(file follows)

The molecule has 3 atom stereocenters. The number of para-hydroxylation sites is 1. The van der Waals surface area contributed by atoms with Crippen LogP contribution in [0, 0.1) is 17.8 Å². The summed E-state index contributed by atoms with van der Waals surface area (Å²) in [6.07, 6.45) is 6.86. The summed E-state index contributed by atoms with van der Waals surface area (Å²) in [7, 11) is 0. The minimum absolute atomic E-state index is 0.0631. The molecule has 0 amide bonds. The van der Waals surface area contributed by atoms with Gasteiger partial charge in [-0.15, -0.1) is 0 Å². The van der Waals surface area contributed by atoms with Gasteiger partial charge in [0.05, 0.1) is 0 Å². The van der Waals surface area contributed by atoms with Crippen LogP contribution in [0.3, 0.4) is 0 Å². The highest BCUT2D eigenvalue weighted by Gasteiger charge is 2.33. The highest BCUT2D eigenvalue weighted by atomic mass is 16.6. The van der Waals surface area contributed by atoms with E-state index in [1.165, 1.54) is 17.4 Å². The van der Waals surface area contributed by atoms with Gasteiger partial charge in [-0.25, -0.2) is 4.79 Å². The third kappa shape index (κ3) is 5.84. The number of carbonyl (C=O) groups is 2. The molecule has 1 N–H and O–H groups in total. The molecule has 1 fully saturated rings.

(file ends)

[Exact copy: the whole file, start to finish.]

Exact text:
The molecule has 3 atom stereocenters. The number of para-hydroxylation sites is 1. The van der Waals surface area contributed by atoms with Crippen LogP contribution in [0, 0.1) is 17.8 Å². The summed E-state index contributed by atoms with van der Waals surface area (Å²) in [6.07, 6.45) is 6.86. The summed E-state index contributed by atoms with van der Waals surface area (Å²) in [7, 11) is 0. The minimum absolute atomic E-state index is 0.0631. The molecule has 0 amide bonds. The van der Waals surface area contributed by atoms with Gasteiger partial charge in [-0.15, -0.1) is 0 Å². The van der Waals surface area contributed by atoms with Gasteiger partial charge in [0.05, 0.1) is 0 Å². The van der Waals surface area contributed by atoms with Crippen LogP contribution in [0.3, 0.4) is 0 Å². The highest BCUT2D eigenvalue weighted by Gasteiger charge is 2.33. The highest BCUT2D eigenvalue weighted by atomic mass is 16.6. The van der Waals surface area contributed by atoms with E-state index in [1.165, 1.54) is 17.4 Å². The van der Waals surface area contributed by atoms with Gasteiger partial charge in [-0.25, -0.2) is 4.79 Å². The third kappa shape index (κ3) is 5.84. The number of carbonyl (C=O) groups is 2. The molecule has 1 N–H and O–H groups in total. The molecule has 1 fully saturated rings.